What to Do While Performing
Once you’ve gotten the technical side of street performing completely established and have found the perfect time and place to play, you’re ready to go! Follow these tips on what to do while performing to enhance your showmanship.
Engage the Crowd
While you are street performing, you want to show off the most confident, energetic, and friendly side of yourself. This will help build your reputation among the audience, making them want to stay to watch you perform and increases the possibility of tips.
Make sure to smile and wave at people whenever possible. Keep your eyes up and facing the crowd and don’t be shy. Remember, street performing is about sharing your music with the audience and providing entertainment; you can’t do this if your eyes are fixed to the ground in front of you. It may seem nerve-wracking at first, but the more you perform, the more confident and at ease you will become.
Diversify Your Set List
As we discussed above, your setlist should be fairly full and preferably contain around an hour’s worth of material. This will help you show your audience your range as a performer and ensure that onlookers don’t listen to the same three songs over and over. Additionally, many people in a certain area will have left within the hour mark, which gives you a whole new audience of people to play to once you complete the setlist.
It can be helpful to start with an old crowd-favorite or a current popular chart-topper to bring attention to yourself. After one or two songs like this, you can start interspersing your own music or other popular songs that may have less of a recognizable reaction into your performance list.
Keep your setlist diverse, alternating between song types. Once you’ve played all of the material you know, you can call it a day, or you can go ahead and start from the top, playing it all over again.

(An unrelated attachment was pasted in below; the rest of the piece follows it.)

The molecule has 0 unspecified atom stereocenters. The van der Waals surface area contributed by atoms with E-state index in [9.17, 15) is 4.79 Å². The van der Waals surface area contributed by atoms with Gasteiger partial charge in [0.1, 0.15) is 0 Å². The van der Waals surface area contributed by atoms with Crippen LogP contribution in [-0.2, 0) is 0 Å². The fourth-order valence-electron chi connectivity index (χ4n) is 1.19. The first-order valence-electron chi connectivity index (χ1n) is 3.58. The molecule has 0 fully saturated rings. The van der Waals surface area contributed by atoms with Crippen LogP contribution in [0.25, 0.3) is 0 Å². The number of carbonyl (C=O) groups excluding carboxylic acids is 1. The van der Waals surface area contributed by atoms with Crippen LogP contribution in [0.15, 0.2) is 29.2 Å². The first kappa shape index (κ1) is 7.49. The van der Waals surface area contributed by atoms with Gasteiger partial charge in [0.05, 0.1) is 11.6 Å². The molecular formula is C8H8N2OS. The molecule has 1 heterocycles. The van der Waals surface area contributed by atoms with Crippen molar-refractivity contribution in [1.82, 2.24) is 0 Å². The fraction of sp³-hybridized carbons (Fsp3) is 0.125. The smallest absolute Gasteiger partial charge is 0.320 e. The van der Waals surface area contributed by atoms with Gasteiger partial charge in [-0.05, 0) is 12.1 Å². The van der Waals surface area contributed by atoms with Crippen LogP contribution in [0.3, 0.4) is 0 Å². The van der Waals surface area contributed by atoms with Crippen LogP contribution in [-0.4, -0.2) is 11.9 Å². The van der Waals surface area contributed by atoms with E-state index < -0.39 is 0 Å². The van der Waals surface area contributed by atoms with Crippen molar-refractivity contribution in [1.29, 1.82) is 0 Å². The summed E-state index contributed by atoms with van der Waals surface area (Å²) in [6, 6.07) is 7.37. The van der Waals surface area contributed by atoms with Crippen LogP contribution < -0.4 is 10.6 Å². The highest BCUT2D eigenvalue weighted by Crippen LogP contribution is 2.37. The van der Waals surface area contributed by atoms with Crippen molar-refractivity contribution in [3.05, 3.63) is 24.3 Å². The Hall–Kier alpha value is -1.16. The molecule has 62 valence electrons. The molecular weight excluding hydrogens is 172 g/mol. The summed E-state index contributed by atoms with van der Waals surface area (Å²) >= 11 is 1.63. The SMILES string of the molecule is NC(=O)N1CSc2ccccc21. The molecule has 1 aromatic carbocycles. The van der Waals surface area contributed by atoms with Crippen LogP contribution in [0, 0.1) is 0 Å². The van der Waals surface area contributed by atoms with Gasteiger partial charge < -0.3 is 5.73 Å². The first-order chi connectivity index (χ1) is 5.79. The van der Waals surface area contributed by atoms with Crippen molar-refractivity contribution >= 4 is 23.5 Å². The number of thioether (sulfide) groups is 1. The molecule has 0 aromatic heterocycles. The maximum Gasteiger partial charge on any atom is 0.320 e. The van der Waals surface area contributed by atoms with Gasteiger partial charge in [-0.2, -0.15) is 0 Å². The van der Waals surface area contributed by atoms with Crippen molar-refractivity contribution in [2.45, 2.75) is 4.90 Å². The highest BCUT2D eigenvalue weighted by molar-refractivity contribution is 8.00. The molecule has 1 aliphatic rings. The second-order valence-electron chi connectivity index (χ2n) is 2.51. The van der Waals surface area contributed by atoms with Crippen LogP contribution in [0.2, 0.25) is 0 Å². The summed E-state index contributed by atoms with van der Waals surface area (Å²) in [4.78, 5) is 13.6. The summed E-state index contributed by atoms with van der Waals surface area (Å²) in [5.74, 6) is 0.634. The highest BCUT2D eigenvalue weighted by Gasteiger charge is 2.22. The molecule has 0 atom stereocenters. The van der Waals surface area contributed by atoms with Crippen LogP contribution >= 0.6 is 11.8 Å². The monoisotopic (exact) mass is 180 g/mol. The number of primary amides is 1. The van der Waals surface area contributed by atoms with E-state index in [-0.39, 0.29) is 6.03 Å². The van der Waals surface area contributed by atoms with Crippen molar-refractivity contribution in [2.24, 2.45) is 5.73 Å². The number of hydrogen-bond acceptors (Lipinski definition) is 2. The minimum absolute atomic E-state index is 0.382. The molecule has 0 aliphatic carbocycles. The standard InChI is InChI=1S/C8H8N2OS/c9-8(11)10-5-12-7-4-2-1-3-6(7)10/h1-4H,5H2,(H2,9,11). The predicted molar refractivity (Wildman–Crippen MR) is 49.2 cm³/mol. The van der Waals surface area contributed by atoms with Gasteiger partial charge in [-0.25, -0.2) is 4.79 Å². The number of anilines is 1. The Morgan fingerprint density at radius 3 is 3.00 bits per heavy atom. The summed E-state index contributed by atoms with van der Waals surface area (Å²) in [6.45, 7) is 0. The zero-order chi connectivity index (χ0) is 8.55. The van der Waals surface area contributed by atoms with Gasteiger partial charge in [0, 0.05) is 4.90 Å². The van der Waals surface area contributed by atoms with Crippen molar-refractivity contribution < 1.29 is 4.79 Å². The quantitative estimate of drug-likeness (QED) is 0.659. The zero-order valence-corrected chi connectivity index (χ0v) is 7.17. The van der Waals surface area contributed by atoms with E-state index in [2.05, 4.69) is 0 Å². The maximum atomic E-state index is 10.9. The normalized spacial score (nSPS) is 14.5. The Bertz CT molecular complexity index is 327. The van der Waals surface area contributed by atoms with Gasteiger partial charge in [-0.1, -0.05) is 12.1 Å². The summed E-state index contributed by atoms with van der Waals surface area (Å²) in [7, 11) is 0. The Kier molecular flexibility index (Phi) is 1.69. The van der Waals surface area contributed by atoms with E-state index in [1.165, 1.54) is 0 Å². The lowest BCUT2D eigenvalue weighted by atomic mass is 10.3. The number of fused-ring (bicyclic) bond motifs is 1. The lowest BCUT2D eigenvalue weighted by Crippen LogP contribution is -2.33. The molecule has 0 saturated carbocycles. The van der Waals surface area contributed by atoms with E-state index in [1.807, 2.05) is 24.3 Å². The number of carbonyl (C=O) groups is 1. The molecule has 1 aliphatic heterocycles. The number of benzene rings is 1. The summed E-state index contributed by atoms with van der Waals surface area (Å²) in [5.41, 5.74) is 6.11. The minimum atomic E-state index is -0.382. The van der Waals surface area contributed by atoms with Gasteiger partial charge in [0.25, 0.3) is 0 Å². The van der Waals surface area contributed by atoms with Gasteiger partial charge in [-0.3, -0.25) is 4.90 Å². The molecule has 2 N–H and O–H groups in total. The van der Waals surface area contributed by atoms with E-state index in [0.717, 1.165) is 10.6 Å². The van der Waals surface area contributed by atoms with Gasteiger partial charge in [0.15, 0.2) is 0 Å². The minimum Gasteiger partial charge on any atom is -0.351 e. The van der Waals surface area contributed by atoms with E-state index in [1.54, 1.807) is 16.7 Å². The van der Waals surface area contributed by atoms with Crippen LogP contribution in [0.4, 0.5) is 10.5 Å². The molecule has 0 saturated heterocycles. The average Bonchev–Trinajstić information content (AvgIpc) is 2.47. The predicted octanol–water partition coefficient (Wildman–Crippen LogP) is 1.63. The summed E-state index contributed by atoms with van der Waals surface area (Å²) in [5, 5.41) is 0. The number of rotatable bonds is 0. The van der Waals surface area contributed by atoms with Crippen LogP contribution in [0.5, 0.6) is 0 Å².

Consider Taking Requests
If you know a large variety of different songs and can confidently play them all, you can consider starting to take requests from the audience. This can be done once you have gathered somewhat of a crowd in order to keep them engaged.
One way to do this is to simply announce between songs that you’re taking requests, and that audience members should shout out their favorite tunes. Listen to the suggestions, and when you hear one you know you can play, acknowledge the choice and start performing.
Taking requests is a great way to keep your audience engaged and entertained and to keep you on your toes, as you never know exactly what song you’ll be playing next. It will greatly increase the chance of a contribution from that particular audience member.
No matter what happens during your performance or how many people stop to watch, you should always end your show with a thank you. This builds your reputation among any who might be casually listening or watching from a distance and makes a good impression on the people around you.
Additionally, any time someone leaves a contribution for you, you should consider giving a quick thanks or a nod of appreciation, just to let them know that you saw their contribution and that it means something to you.